In-mold assembly and in-mold decorating are attractive to U.S. injection molders looking for a way to compete globally, according to two speakers at the Society of the Plastics Industry Inc.'s Structural Plastics Division conference.
Faced with losing work to China and other low-cost countries, what can domestic molders do?
``We can re-engineer. We can start working on how can we become more efficient,'' said Hermann Plank, product manager for technology solutions at Tech Group Inc. of Scottsdale, Ariz.
Plank said consumer products and health care are the main end markets for in-mold assembly. He said designers have to be aware of the technology, so they can design products that can be manufactured that way.
In his SPD presentation March 22, Plank gave a few examples from the molding floor at Tech Group. Traditionally, a baby-bottle nipple and screw-on ring and cap are molded in three separate parts, then assembled. ``We have molded the nipple and the baby ring together in a two-shot process,'' he said.
Tech Group uses a spin-stack process, with two injection units feeding a mold that rotates 90 degrees. At one station, one component is molded, then at the next station it can cool, be trimmed or undergo another secondary operation. The third station does overmolding. The finished part is ejected at the fourth station.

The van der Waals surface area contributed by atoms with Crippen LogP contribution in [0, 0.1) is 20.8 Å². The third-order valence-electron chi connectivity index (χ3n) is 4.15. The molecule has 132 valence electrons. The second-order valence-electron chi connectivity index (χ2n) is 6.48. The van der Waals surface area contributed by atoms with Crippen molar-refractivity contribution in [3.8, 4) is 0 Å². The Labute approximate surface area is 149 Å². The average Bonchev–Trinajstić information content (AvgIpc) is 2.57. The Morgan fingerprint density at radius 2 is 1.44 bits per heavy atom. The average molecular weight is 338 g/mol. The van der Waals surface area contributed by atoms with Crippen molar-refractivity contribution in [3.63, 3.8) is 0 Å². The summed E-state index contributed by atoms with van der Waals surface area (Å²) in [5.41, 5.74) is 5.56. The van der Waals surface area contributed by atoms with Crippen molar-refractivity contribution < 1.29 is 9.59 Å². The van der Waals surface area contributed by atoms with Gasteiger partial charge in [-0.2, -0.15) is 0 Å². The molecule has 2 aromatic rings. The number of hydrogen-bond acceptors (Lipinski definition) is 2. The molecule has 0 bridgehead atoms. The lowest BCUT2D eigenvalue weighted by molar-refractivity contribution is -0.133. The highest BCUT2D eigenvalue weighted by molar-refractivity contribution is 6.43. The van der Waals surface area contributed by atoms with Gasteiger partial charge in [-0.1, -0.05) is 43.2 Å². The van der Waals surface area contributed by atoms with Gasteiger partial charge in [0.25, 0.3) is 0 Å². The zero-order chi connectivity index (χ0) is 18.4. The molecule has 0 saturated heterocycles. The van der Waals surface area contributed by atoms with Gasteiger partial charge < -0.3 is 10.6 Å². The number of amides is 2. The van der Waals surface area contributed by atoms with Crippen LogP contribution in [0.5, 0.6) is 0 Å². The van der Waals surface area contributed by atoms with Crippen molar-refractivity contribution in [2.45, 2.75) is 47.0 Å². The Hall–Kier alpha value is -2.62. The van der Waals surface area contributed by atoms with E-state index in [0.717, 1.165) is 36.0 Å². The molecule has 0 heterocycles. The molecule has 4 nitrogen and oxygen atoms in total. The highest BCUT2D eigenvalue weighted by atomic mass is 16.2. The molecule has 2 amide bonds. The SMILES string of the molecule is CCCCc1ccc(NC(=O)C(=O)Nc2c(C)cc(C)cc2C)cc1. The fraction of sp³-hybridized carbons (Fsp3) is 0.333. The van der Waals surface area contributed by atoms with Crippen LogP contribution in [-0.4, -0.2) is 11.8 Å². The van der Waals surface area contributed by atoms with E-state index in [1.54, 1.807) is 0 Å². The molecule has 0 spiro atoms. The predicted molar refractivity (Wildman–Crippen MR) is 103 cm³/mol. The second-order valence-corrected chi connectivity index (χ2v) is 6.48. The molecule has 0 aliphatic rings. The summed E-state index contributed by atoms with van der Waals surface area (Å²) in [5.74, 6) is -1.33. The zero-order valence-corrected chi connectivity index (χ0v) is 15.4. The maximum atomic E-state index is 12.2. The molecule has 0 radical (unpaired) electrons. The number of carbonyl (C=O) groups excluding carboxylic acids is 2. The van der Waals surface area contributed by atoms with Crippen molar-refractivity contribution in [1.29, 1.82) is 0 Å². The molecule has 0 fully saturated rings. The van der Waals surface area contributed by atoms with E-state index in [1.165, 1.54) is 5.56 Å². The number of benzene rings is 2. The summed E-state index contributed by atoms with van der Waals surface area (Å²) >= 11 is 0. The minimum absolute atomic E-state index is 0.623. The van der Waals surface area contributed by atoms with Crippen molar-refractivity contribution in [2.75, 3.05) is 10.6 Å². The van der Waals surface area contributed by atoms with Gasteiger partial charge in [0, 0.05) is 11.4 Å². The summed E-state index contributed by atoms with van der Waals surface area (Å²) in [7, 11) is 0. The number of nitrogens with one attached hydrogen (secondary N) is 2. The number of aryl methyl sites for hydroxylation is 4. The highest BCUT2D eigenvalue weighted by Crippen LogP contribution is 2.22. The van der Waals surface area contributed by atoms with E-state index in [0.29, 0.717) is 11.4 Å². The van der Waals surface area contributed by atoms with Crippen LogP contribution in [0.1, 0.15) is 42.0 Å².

``The basis of this technology is productivity improvement,'' Plank said.
In another example, Tech Group insert molds a medical needle at one station, then applies a silicone coating, puts a cap on the needle and does final packaging at other stations.
Using in-mold painting, Tech Group molds complete lenses for cell-phone viewing windows. The lens is molded, covered with a scratch-resistant coating, then removed from the mold. Because the part still is warm and remains inside the mold, there is no need to reheat the part when applying the coating, and no chance for overspray.
Advanced molding technology also reduces cost, by cutting the number of molds and injection presses required to make a part, and slashing cycle times.
Plank cited an ink-cartridge job now in its third generation that uses in-mold assembly and overmolding.
Larry Doyle, marketing manager of machinery maker Demag Plastics Group in Strongsville, Ohio, focused on in-mold decorating through a single injection unit.
Doyle showed a video from a February open house at PGAM Advanced Technologies AG in Auburn Hills, Mich., that featured a 350-ton DPG injection press making an automotive part by molding a plastic backing together with a cloth exterior.
A robot picks up the fabric and lays it into the moving half of the mold, then comes back to remove the molded part off the stationary side. Finished parts are ejected off the stationary side, reducing the chance of damage to the textile portion.
Textile molding requires lower injection pressures and very even pressure, to fill out the part smoothly and keep the cloth from moving around.
Sequential valve gating reduces pressure on parts with long flow lengths and removes knit lines, which can show through on the fabric.
Some other examples of in-mold decorating include molding stamped-foil decorations onto cellular phones and putting special films that glow on the instrument panel.
Some car interiors now sport an actual wood grain, back-molded with plastic, for a more realistic look of wood.